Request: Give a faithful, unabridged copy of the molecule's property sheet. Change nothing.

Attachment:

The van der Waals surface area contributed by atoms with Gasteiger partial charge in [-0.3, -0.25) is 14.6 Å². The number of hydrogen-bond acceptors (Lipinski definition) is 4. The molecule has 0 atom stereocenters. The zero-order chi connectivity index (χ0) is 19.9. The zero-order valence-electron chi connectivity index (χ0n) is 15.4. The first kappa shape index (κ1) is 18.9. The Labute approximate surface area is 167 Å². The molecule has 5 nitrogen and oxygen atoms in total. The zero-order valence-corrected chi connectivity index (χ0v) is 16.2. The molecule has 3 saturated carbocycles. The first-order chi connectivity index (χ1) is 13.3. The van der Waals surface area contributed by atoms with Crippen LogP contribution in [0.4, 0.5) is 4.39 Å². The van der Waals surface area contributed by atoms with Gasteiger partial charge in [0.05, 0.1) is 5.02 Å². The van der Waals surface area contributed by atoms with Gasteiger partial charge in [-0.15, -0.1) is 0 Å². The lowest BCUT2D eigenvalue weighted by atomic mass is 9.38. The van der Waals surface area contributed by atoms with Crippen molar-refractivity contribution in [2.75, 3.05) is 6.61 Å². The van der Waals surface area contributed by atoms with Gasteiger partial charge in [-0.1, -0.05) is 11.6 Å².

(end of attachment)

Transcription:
The van der Waals surface area contributed by atoms with Gasteiger partial charge in [-0.3, -0.25) is 14.6 Å². The number of hydrogen-bond acceptors (Lipinski definition) is 4. The molecule has 0 atom stereocenters. The zero-order chi connectivity index (χ0) is 19.9. The zero-order valence-electron chi connectivity index (χ0n) is 15.4. The first kappa shape index (κ1) is 18.9. The Labute approximate surface area is 167 Å². The molecule has 5 nitrogen and oxygen atoms in total. The zero-order valence-corrected chi connectivity index (χ0v) is 16.2. The molecule has 3 saturated carbocycles. The first-order chi connectivity index (χ1) is 13.3. The van der Waals surface area contributed by atoms with Crippen LogP contribution in [0.4, 0.5) is 4.39 Å². The van der Waals surface area contributed by atoms with Gasteiger partial charge in [0.05, 0.1) is 5.02 Å². The van der Waals surface area contributed by atoms with Gasteiger partial charge in [-0.15, -0.1) is 0 Å². The lowest BCUT2D eigenvalue weighted by atomic mass is 9.38. The van der Waals surface area contributed by atoms with Crippen molar-refractivity contribution in [2.75, 3.05) is 6.61 Å². The van der Waals surface area contributed by atoms with Gasteiger partial charge in [-0.1, -0.05) is 11.6 Å².